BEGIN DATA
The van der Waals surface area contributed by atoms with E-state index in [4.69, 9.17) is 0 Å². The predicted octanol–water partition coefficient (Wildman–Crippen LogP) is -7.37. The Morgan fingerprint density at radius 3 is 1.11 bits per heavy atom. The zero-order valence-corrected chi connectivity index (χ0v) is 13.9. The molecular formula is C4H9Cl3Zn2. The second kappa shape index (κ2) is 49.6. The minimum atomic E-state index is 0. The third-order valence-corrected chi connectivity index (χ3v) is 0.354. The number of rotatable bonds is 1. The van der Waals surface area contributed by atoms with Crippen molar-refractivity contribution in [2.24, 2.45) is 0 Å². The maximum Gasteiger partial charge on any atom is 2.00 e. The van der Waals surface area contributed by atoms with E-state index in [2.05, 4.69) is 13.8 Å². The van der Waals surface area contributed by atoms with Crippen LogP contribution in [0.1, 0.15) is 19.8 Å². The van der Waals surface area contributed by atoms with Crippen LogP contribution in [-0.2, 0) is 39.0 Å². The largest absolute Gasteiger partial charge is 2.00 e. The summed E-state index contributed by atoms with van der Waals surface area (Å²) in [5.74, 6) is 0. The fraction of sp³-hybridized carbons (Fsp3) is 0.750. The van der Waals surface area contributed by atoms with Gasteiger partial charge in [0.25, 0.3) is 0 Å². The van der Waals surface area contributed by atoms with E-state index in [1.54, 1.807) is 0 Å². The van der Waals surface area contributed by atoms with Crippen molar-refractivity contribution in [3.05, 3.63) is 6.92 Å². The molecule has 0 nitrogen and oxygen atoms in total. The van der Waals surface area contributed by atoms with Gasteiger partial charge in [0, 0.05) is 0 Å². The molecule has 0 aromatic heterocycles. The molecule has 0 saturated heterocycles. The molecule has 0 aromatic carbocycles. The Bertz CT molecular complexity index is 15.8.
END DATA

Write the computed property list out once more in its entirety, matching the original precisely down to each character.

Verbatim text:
The van der Waals surface area contributed by atoms with E-state index in [4.69, 9.17) is 0 Å². The predicted octanol–water partition coefficient (Wildman–Crippen LogP) is -7.37. The Morgan fingerprint density at radius 3 is 1.11 bits per heavy atom. The zero-order valence-corrected chi connectivity index (χ0v) is 13.9. The molecular formula is C4H9Cl3Zn2. The second kappa shape index (κ2) is 49.6. The minimum atomic E-state index is 0. The third-order valence-corrected chi connectivity index (χ3v) is 0.354. The number of rotatable bonds is 1. The van der Waals surface area contributed by atoms with Crippen molar-refractivity contribution in [2.24, 2.45) is 0 Å². The maximum Gasteiger partial charge on any atom is 2.00 e. The van der Waals surface area contributed by atoms with E-state index in [2.05, 4.69) is 13.8 Å². The van der Waals surface area contributed by atoms with Crippen LogP contribution in [0.1, 0.15) is 19.8 Å². The van der Waals surface area contributed by atoms with Crippen LogP contribution in [-0.2, 0) is 39.0 Å². The largest absolute Gasteiger partial charge is 2.00 e. The summed E-state index contributed by atoms with van der Waals surface area (Å²) in [5.74, 6) is 0. The fraction of sp³-hybridized carbons (Fsp3) is 0.750. The van der Waals surface area contributed by atoms with Gasteiger partial charge in [0.25, 0.3) is 0 Å². The van der Waals surface area contributed by atoms with E-state index in [1.54, 1.807) is 0 Å². The van der Waals surface area contributed by atoms with Crippen molar-refractivity contribution in [3.05, 3.63) is 6.92 Å². The molecule has 0 nitrogen and oxygen atoms in total. The van der Waals surface area contributed by atoms with Gasteiger partial charge in [0, 0.05) is 0 Å². The molecule has 0 aromatic heterocycles. The molecule has 0 saturated heterocycles. The molecule has 0 aromatic carbocycles. The Bertz CT molecular complexity index is 15.8.